The Congress of Berlin in 1878 recognised the independence of Montenegro, and in the succeeding decades Montenegro enjoyed considerable prosperity and stability. Education, communications and the army expanded greatly (the latter with support from Imperial Russia). In 1883 Prince Nikola visited the sultan, with whom he subsequently maintained the most cordial relations; in 1896 he celebrated the bicentenary of the Petrović dynasty, and in the same year he attended the coronation of Nicholas II; in May 1898 he visited Queen Victoria at Windsor Castle.
King Nikola I
|Reference style||His Majesty|
|Spoken style||Your Majesty|
In 1900 Nikola took the style of Royal Highness.
According to Bolati, the Montenegrin court was not grieving that much over the murder of King Alexander Obrenović, as they saw him as an enemy of Montenegro and obstacle to the unification of Serb Lands. "Although it wasn't said openly, it was thought that the Petrović dynasty would achieve [the unification]. All procedures of King Nikola shows that he himself believed that".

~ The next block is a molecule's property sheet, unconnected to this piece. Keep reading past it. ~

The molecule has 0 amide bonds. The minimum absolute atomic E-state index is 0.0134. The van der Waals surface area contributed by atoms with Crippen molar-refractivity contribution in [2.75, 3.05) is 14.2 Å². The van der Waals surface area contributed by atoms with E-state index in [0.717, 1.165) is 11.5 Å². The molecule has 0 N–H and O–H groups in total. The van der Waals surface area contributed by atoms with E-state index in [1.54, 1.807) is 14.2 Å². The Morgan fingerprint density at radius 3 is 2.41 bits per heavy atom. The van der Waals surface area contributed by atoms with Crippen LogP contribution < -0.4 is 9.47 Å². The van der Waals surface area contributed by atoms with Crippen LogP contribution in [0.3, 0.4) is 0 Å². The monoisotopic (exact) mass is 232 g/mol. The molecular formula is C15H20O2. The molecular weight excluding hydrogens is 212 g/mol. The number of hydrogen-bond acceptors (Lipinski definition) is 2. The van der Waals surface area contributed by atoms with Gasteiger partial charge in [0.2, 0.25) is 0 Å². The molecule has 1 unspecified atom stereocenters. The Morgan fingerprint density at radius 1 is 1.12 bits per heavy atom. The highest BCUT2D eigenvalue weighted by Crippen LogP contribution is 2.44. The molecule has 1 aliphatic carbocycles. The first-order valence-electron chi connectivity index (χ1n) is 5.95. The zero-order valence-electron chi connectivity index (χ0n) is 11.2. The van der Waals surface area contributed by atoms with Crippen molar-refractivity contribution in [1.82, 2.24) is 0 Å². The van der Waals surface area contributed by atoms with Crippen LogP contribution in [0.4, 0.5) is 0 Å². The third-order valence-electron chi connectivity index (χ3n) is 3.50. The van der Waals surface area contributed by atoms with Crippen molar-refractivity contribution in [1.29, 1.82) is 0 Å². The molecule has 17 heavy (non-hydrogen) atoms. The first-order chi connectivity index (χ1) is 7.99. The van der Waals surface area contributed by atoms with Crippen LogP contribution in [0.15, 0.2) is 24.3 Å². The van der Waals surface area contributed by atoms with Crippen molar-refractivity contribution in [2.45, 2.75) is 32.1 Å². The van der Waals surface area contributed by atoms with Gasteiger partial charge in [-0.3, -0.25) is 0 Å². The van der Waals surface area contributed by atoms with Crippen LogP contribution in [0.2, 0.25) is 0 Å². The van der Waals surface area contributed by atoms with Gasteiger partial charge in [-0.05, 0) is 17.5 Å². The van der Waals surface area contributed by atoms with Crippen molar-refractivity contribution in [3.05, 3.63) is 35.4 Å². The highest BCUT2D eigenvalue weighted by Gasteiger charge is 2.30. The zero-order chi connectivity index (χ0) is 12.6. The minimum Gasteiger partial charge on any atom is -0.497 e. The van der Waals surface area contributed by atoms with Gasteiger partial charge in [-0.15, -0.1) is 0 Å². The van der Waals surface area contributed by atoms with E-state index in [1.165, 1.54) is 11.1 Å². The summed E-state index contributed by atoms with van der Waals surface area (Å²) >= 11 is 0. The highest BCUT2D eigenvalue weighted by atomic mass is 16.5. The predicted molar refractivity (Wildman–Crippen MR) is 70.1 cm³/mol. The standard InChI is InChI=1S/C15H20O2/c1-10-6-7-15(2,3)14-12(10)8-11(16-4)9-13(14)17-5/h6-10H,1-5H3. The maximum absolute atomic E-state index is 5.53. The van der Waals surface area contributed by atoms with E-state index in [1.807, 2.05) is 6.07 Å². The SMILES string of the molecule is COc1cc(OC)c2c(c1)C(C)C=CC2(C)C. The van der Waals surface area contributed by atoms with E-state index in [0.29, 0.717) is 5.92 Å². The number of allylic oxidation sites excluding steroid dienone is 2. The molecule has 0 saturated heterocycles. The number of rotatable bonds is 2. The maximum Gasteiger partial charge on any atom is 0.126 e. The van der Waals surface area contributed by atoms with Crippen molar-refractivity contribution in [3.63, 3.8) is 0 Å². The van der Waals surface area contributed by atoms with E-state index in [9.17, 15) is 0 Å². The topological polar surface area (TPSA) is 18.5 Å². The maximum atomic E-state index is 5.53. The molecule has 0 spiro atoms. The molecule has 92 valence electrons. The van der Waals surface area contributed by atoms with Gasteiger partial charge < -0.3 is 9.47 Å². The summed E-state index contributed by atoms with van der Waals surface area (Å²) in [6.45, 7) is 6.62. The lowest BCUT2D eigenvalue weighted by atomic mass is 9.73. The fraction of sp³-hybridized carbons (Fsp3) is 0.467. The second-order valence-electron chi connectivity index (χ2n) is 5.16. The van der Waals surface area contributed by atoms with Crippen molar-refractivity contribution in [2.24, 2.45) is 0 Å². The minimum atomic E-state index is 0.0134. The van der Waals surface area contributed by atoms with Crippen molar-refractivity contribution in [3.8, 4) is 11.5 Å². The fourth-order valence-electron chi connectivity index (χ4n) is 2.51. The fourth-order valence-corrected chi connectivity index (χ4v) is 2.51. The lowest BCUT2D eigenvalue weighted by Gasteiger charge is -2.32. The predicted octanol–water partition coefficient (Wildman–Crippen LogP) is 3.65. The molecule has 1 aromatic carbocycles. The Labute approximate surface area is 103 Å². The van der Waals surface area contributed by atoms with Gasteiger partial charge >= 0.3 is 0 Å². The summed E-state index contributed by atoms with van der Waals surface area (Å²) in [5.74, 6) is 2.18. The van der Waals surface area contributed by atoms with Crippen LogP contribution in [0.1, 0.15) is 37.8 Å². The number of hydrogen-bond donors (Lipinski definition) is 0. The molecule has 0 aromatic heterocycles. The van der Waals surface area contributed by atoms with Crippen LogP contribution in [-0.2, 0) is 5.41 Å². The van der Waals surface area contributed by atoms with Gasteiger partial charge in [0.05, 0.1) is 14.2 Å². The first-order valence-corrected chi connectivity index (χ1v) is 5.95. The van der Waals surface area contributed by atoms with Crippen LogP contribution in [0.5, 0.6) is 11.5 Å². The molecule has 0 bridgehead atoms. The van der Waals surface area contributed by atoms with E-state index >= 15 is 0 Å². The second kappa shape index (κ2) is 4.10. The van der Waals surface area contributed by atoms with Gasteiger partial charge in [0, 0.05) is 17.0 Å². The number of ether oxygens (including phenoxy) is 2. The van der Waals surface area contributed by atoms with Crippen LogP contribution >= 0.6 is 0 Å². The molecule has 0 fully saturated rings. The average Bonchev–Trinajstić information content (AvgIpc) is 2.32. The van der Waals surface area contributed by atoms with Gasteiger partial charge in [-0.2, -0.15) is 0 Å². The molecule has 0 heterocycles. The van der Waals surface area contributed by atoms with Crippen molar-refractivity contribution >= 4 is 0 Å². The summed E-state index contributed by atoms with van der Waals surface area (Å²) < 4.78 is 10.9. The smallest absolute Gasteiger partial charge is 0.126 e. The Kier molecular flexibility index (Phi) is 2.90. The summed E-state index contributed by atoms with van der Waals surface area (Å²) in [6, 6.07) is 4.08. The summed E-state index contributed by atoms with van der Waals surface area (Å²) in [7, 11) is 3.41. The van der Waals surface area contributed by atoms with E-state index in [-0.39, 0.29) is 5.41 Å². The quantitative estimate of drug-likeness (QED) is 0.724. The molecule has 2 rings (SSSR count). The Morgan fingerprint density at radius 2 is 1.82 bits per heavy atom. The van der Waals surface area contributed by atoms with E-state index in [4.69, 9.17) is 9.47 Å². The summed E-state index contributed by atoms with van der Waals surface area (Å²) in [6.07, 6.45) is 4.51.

He gave Montenegro its first constitution in 1905 following pressure from a population eager for more freedom. He also introduced west-European style press freedom and criminal law codes. In 1906, he introduced Montenegrin currency, the perper. On 28 August 1910, during the celebration of his jubilee, he assumed the title of king, in accordance with a petition from the Skupština. He was at the same time gazetted field-marshal in the Russian army, an honor never previously conferred on any foreigner except the Duke of Wellington. When the Balkan Wars broke out in 1912 King Nikola was one of the most enthusiastic of the allies. He wanted to drive the Ottomans completely out of Europe. He defied the Concert of Europe and captured Scutari despite the fact that they blockaded the whole coast of Montenegro. Again in the Great War which began in 1914 he was the first to go to Serbia's aid to repel the Austro-Hungarian Empire forces from the Balkan Peninsula.
In January 1916, after the defeat of Serbia, Montenegro was also conquered by Austria-Hungary, and the King fled to Italy and then to France. The government transferred its operations to Bordeaux. After the end of the First World War, a meeting in Podgorica voted to depose Nikola and annex Montenegro to Serbia. A few days later, Serbia (including Montenegro) merged with the former South Slav territories of Austria-Hungary to form the Kingdom of Serbs, Croats and Slovenes, which was renamed Yugoslavia in 1929. Nikola, who was in exile in France, continued to claim the throne until his death in Antibes three years later. He was buried in Italy. In 1989, the remains of Nikola, his queen Milena, and two of their twelve children were re-buried in Montenegro.